My reason for visiting Roncolo was to see the frescoes and the MuseuMobil card that I picked up yesterday saved me the €8 entry fee.

In 1237, the original complex was built by the Lords of Wangen, and in 1385, the wealthy merchants Franz and Niklaus Vintler bought it to be the family home. The family had it decorated with frescoes and equipped with the latest mod-cons for medieval living, i.e. a privy and a cistern for water storage. From the 15th century on, ownership of Roncolo regularly and frequently changed hands, the castle was repeatedly modified and frescoes and paintings were added. 

The frescoes represent scenes of courtly life such as tournaments and also myths and legends. There’s no indication that these were changed regularly – no annual repainting to give you a different legend to appreciate.

One of the rooms is decorated with the legend of ‘Garel of the Flowering Valley’  written by a German writer who used the name Der Pleier around 1230-40. Der Pleier’s real identity is unknown.

The story basically goes like this, (but the frescoes also illustrate the kidnapping of Guinevere by a giant called Kaladin at the same time, so it’s not always clear who is being rescued by who in the illustrations):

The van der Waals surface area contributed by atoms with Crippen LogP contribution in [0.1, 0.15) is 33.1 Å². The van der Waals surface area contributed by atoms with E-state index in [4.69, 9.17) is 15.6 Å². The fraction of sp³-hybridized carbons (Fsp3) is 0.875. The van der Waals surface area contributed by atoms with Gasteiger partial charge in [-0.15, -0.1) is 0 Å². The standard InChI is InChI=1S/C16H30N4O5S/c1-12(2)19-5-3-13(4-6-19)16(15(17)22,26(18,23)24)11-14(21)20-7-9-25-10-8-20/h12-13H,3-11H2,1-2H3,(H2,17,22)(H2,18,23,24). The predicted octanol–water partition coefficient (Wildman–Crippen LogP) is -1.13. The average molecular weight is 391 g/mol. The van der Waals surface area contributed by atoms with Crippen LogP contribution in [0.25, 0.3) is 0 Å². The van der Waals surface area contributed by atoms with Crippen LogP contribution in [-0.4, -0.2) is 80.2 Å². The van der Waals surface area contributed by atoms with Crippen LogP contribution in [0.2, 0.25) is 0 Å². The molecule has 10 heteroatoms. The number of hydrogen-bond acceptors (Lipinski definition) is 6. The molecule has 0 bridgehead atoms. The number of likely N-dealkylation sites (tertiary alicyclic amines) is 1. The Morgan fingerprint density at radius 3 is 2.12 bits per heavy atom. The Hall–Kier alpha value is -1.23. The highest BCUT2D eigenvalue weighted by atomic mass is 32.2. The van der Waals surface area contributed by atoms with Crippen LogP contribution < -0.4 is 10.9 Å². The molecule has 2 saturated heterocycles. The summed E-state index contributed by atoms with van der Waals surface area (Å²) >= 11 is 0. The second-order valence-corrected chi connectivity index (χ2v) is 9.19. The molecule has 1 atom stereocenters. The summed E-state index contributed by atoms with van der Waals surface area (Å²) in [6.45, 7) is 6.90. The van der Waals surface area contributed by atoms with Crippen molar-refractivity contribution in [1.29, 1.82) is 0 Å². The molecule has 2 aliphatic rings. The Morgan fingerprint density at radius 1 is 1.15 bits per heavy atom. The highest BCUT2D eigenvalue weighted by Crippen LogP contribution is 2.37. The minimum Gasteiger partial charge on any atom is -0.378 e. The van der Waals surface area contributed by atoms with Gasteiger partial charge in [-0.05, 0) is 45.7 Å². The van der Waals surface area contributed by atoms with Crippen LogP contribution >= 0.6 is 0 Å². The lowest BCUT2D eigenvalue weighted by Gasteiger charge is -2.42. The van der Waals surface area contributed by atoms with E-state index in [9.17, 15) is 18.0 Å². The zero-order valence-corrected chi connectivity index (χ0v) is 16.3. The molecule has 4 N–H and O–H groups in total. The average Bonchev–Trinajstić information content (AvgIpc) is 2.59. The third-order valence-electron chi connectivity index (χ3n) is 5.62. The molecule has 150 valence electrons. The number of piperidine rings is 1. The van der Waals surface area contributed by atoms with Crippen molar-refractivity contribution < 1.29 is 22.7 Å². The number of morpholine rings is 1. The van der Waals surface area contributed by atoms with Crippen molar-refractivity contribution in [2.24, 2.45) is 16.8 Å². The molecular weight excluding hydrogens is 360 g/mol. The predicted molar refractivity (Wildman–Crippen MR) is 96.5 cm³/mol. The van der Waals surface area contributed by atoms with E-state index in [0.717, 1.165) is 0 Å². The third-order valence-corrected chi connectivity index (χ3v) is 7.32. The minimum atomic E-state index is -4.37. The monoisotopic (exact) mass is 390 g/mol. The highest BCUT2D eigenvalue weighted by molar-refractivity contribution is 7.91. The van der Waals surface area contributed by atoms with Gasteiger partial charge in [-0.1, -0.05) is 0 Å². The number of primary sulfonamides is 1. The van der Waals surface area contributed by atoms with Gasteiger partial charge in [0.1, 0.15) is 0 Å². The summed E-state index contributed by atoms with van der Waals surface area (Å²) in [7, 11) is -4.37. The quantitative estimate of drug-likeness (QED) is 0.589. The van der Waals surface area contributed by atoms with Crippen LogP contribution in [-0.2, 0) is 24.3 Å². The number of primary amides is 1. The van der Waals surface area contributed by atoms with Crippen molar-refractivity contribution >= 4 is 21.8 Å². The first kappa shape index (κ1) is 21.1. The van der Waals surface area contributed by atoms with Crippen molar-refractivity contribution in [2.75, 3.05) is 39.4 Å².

After a journey, King Arthur receives a declaration of war from King Ekunaver. Garel von Blumenthal leaves Arthur’s court in order to raise troops for the war. On the way various adventures befall him (inevitably), amongst which he lays siege to the castle of Sir Eskilabon, who had taken several knights prisoner; and frees many prisoners from the power of two giants; and by killing the gruesome monster Vulganus he wins the hand of the beautiful Laudamie. It’s remarkable that Garel was on time in order to gain victory over Ekunaver before Arthur even arrives with his army.

What was Arthur doing in all of this time? With everything Garel got up to, Arthur could have been there and back.

Garel’s success is celebrated in a banquet at the Round Table, before which he marries Laudamie.

I mostly spent the afternoon by the river in the Isarco Park that runs almost the length of the city.